In 2017, Damaris retired from teaching in Houston and instead of relaxing or traveling the world, she and Gene began to manage the organization directly. She threw herself into learning about these animals and how to best protect them. She attended conferences and symposia to build her knowledge, meeting experts like Dr. Andy Coleman, Assistant Professor of Biology at Talladega College, who visited and provided guidance as the program grew.

 The areas where Ayotlcalli works include Playa Larga, Playa Blanca, and Barra de Potosi, in addition to supporting efforts on nearby Ixtapa Island. They work to protect four species of sea turtles that nest in this area, including the critically endangered hawksbill, the locally endangered leatherback, olive ridleys, and black turtles (a sub-species of the green turtle). Each season, they protect more than 800 olive ridley nests along with a handful of nests of the other species. They release more than 80,000 hatchlings each season, protecting nearly 90 percent of the nests, which is a tremendous accomplishment on long beaches with few staff. Our Billion Baby Turtles program provided a grant in 2021 and we plan to continue supporting the project in future seasons.

 On our recent visit, my colleague Dr. Adriana Cortes and I were impressed by Damaris’ energy and sincerity. But as we visited their hatchery (where the nests are watched until hatching), we were caught by surprise as she showed us Ayotlcalli’s data collection system. Where most sea turtle organizations continue to use data sheets on paper (even the most well-funded organizations do this), Damaris pulled out her phone and opened an app. With fields for all of the information any turtle project could want to collect, volunteers can fill out all of the data, collect the exact GPS location of the nest, and immediately notify Damaris. The hatchery was on a similar system, with alerts for when nests are ready to hatch, which species is which nest, and more. It was the most advanced data collection system either of us had ever seen (and we have visited a lot of turtle nesting beaches between us). The system was set up by local expat volunteers Mitchell Thorp and Patty Sullivan, who were able to get the app cost donated.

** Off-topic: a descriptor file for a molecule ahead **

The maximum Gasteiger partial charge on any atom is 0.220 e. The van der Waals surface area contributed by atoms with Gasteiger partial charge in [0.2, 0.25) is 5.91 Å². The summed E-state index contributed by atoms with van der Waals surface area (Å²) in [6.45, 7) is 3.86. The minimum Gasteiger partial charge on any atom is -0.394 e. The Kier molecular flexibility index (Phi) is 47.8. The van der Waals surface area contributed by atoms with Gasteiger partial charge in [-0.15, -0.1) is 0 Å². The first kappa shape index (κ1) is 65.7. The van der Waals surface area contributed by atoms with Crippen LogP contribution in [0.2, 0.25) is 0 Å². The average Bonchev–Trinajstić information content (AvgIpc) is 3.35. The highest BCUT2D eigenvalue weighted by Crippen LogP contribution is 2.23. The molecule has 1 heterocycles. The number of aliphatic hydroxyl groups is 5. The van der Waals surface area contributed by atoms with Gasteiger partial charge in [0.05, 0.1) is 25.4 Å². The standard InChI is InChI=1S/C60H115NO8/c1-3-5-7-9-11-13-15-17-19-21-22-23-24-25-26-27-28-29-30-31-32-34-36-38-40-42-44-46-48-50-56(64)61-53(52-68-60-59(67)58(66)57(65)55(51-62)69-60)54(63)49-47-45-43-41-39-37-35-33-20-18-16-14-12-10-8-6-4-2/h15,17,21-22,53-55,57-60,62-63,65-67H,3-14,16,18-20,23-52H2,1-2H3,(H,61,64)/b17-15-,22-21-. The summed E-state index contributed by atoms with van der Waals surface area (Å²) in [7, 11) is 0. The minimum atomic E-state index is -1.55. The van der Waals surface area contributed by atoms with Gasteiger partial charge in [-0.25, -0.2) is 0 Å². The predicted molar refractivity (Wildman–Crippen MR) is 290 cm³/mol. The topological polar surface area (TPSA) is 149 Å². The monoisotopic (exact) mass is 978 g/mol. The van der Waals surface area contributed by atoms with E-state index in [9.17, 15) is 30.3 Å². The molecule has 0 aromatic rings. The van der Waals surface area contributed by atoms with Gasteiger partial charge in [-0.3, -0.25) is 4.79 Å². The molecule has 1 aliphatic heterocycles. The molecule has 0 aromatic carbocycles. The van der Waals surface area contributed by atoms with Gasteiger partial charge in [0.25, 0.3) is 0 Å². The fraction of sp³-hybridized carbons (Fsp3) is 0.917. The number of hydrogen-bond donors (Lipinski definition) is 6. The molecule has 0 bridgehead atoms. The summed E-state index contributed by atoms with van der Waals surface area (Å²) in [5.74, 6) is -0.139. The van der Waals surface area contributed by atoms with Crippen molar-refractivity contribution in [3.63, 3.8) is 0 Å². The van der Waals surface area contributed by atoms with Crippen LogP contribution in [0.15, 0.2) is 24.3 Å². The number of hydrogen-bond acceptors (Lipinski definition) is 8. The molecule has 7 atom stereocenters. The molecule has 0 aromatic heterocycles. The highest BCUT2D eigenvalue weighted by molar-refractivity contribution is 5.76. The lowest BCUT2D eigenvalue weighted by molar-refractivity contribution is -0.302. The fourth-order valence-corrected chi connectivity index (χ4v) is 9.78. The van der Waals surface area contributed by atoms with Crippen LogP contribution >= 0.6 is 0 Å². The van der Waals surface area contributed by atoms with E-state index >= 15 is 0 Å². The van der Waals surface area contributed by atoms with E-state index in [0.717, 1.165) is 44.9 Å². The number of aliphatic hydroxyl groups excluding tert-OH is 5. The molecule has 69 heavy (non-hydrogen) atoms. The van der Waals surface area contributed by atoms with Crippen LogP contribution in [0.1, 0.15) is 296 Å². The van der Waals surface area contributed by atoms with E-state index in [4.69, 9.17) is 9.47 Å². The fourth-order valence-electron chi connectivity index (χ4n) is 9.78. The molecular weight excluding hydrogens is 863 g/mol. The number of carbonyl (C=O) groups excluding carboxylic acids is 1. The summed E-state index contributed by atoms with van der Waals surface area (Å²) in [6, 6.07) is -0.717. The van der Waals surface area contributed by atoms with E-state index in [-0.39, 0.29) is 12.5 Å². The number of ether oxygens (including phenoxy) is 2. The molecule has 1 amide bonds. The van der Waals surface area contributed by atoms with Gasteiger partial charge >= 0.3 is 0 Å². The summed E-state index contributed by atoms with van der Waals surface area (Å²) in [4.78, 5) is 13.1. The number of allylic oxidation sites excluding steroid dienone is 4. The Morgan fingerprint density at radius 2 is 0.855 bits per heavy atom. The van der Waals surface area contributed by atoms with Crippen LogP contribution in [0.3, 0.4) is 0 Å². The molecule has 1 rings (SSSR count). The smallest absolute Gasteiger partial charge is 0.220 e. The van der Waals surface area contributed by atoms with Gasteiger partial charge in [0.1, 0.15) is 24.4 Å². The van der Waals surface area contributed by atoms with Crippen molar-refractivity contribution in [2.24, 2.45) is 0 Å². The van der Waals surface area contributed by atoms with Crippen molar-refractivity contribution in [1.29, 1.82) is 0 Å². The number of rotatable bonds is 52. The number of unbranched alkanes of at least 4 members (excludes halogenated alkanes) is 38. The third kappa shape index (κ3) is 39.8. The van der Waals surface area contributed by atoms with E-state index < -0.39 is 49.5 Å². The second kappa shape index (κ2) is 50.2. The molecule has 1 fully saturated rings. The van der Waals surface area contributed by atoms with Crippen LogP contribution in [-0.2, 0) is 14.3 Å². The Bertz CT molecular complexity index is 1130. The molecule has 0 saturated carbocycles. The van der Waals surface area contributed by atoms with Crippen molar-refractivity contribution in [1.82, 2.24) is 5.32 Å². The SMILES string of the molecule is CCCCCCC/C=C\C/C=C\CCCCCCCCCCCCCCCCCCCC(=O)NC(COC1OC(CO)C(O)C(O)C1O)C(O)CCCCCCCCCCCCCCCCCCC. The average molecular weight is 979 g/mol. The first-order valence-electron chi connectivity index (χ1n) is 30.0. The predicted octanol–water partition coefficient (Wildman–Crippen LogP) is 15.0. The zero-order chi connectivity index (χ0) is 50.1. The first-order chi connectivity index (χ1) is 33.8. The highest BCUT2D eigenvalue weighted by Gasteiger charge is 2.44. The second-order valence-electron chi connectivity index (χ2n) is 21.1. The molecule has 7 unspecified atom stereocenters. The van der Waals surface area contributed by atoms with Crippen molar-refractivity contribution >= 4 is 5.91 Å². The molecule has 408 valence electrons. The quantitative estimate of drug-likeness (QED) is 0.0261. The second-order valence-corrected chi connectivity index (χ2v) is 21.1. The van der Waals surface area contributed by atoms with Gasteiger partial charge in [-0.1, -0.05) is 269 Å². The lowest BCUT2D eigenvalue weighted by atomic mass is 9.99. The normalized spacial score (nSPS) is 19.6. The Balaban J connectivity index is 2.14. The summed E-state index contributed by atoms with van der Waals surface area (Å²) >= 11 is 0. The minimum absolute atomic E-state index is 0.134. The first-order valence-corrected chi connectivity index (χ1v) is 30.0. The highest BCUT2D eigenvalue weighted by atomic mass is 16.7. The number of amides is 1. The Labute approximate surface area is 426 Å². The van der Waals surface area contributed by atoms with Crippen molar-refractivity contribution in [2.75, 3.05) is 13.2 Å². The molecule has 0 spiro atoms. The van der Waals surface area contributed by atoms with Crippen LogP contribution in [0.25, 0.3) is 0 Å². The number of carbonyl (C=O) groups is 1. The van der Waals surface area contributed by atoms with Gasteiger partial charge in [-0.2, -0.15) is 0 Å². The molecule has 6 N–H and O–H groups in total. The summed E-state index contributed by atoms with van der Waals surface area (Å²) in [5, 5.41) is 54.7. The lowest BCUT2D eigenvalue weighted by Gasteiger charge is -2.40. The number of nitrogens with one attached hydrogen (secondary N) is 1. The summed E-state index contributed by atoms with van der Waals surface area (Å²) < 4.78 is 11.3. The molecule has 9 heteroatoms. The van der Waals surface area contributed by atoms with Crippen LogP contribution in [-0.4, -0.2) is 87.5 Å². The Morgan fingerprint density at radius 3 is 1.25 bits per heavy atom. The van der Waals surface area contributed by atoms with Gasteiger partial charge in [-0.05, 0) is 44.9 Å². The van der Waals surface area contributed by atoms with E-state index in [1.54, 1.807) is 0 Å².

Visitors releasing olive ridley hatchlings as part of an Ayotlcalli activity.

But as great as this system is, Damaris’ most impressive skill is her teaching. We brought a group of friends to visit and release hatchlings one evening, and her presentation was one of the most entertaining and engaging sea turtle talks I’ve ever seen. Adults and kids alike were enthralled by her love for these animals. Adriana and I even learned new things from her hatchling release, such as using individual bowls for each hatchling, which eliminated the need for disposable plastic gloves while still giving each person an intimate experience with their hatchling. The entire sea turtle community could learn a lot by Damaris and Ayotlcalli, SEE Turtles hopes to help make that happen.